The confetti of mental health articles, hashtags, celebrity disclosures and social media affirmations filling timelines and news cycles this week can mean only one thing - it's Mental Health Awareness Week.
To be fair, the issue now has such profile you could be forgiven for thinking this week no more or less exceptional than any of the preceding fifty-two. This year though, we have the added fervour created by an imminent general election; a piece of serendipitous timing that is sure to help crystallise soft outcomes like 'awareness' into hard manifesto pledges.
The Mental Health Foundation launched the week by publishing new research that suggests the prevalence of poor mental health is even worse than suspected - and is getting worse still - particularly among the young. Sure enough, the state of the nation's mental health has already inspired our politicians to variously promise to scrap the Mental Health Act, train and recruit 10,000 new mental health professionals, ring-fence mental health budgets, invest an extra £1billion in services, and roll out Mental Health First Aid training to school teachers across the country.
National coverage and political concern on this scale seemed to me unthinkable a few years ago. Today, I must confess to feeling more than a little wearied by it. Not because as an area of social policy and public debate, mental health is not worthy of concern and investment - of course it is. No, my problem is with the poverty of imagination in the public and (particularly) political conversation around the issue. The drive for parity of esteem between physical and mental health has allied itself to our social, cultural and political belief that the solution to our problems is always 'more money' and 'more specialists'. This has led the conversation to a place where it is dominated by the rather conservative themes of greater investment and more treatment.
Here's why this is unhelpful. First, as I've written elsewhere, underinvestment in services is not among the most important reasons for the state of our collective mental health. Second; as such - and without some effort to address the social determinants of poor mental health - demand for services will always outpace increased investment. This is because investment in the tired service designs and structures of the status quo does nothing but recycle these determinants by creating a transactional dependency on highly skilled and expensive experts attempting to 'treat' our way out of a public health issue.
There are a number of false equivalences between physical and mental health that I always struggled to reconcile in the campaigns for better mental health, but the most glaring example is in the policy response to what is no less than a public health crisis in young people's mental health.
Consider an equivalent crisis in physical health - childhood obesity. The conversation and policy response is led by lifestyle, social and political interventions that include reducing children's intake of sugar, taxation, incentivising corporate responsibility and investment in physical exercise at school. In other words, preventative measures targeted at the origins (aetiology) of obesity and its medical effects. Nobody would seriously suggest the best way to tackle childhood obesity is by increasing the number of gastric band surgeries we perform, and yet this is the flavour of our current thinking on mental health, where the response of patients, professionals, celebrities and politicians seems limited to demands for more treatment by more trained professionals in more specialist services. This outcome is of course necessary because we all need to start opening up more. When we do, we'll break the stigma surrounding mental health through our greater social and cultural awareness of the issue and more people will seek help. It's an odd circular logic that misreads what's happening at a population level and, frankly, won't make a dent in the issue.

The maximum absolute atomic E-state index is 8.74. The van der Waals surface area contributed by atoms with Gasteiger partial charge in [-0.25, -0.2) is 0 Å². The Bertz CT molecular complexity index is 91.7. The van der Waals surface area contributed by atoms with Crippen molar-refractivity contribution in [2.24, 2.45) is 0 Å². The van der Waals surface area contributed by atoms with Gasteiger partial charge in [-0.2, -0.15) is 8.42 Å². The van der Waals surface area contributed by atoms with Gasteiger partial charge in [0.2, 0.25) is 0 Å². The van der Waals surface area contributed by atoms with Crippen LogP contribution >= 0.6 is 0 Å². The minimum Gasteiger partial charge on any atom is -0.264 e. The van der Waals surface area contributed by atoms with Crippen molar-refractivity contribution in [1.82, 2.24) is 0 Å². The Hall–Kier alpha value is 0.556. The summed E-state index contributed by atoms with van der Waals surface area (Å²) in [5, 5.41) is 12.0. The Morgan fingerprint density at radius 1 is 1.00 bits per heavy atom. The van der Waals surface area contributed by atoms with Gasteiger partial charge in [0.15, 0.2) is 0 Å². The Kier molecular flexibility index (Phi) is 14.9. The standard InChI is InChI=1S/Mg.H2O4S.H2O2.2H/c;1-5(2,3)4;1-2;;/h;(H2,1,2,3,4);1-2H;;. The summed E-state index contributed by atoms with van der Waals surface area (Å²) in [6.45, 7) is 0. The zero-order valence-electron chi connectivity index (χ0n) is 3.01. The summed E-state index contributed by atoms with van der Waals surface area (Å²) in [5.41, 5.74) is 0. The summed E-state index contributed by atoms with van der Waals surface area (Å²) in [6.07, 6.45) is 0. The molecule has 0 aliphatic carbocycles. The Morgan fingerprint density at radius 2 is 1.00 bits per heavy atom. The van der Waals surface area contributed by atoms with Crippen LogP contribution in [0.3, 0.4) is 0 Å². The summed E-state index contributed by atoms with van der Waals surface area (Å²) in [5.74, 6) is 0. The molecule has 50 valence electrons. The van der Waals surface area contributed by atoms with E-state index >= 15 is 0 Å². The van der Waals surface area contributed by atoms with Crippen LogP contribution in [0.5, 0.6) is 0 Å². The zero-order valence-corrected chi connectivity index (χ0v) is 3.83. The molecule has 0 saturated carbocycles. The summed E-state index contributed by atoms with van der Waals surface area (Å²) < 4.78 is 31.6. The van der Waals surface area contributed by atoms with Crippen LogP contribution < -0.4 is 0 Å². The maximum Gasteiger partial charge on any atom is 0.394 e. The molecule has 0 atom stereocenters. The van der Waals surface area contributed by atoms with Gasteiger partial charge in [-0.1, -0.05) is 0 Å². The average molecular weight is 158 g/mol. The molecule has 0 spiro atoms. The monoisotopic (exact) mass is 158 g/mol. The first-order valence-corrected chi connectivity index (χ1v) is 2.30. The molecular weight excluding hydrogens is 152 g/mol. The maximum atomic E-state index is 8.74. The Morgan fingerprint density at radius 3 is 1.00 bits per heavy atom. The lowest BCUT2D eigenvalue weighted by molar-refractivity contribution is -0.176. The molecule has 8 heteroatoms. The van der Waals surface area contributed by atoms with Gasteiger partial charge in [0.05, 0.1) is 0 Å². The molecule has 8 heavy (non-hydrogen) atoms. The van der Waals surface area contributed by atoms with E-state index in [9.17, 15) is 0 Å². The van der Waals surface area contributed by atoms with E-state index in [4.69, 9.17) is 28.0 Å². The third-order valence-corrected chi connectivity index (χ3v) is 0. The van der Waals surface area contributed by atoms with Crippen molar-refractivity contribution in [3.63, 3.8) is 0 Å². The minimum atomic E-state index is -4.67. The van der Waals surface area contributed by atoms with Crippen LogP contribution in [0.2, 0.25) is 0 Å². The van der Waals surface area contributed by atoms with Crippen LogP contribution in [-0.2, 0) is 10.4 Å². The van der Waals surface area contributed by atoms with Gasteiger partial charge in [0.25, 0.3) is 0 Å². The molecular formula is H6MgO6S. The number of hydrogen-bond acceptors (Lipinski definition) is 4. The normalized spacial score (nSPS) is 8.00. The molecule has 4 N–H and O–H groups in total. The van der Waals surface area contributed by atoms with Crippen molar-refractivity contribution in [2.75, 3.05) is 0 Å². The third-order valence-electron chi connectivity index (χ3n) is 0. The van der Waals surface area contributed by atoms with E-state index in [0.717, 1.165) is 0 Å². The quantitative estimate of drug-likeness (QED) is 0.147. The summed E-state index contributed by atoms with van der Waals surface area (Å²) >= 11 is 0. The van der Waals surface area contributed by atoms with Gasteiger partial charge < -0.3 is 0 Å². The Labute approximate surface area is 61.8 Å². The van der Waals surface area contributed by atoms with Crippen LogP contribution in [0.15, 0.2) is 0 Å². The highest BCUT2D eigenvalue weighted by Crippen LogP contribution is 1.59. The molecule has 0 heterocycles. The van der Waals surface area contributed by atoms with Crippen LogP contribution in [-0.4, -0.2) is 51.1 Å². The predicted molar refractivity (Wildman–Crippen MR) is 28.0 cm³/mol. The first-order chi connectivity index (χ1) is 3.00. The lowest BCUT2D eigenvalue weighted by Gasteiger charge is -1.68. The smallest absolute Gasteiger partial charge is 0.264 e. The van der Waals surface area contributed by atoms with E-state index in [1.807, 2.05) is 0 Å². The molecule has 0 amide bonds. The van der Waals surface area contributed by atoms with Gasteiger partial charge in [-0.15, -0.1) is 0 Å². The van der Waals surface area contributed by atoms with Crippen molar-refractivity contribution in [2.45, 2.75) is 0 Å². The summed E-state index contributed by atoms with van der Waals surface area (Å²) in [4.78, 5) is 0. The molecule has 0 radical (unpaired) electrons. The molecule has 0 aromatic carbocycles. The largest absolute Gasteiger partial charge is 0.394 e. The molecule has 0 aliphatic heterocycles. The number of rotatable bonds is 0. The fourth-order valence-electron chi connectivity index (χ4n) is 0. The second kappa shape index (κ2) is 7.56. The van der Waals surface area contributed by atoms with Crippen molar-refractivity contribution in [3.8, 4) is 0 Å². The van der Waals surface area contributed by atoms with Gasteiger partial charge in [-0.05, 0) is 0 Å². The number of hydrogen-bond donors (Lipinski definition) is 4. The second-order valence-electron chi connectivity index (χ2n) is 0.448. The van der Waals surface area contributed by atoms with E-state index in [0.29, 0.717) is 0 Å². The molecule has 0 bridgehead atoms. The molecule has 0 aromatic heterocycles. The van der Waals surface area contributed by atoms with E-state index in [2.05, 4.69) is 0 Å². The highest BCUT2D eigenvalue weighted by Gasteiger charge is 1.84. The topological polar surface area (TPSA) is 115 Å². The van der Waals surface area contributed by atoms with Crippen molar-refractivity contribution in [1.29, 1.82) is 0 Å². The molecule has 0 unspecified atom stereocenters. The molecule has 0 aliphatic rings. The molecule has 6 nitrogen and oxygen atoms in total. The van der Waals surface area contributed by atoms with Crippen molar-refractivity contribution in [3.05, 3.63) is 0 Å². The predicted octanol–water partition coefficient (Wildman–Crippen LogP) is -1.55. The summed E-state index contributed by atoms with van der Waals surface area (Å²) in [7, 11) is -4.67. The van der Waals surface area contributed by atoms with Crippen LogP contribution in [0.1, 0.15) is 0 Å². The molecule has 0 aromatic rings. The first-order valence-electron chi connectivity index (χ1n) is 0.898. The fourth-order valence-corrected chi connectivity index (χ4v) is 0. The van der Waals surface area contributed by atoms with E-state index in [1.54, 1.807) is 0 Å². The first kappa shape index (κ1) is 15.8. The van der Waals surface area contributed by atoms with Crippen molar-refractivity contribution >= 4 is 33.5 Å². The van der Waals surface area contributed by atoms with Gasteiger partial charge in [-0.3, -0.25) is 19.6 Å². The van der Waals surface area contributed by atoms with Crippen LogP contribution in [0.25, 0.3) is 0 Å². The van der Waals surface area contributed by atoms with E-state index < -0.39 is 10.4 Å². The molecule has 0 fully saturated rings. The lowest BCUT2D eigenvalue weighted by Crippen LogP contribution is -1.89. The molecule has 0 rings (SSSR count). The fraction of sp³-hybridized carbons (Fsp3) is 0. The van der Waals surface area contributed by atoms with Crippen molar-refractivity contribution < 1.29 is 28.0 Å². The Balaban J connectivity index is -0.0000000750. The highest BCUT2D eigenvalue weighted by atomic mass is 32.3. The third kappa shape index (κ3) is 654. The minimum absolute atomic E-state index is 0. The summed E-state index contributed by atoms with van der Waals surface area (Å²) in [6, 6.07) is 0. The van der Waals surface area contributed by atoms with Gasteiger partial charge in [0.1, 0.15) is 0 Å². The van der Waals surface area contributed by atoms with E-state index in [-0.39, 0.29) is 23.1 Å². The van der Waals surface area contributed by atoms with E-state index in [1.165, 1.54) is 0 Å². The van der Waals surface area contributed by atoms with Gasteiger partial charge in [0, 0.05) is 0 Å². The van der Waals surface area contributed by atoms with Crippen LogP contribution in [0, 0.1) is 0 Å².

In this climate it's interesting (and will surprise most people) to learn that the OECD reckons the UK has 'for some time been at the forefront of evolution and change in the organisation of mental health systems, and ways of delivering mental health care'. Ours are also the second-best resourced mental health services in the world after the Netherlands; the very best resourced if this investment is taken as a proportion of spending on health overall.
Whatever this says about the relative state of mental health beyond our shores, if we are going to be at the forefront of new thinking then it's time we actually started thinking in new ways - and this starts with a more honest and socially reframed appraisal of what is driving our current levels of distress.
Our society is increasingly making people distressed and unwell, and we badly need more thinking, discussion and awareness of the solutions to our public mental health crisis that lie beyond and before treatment.
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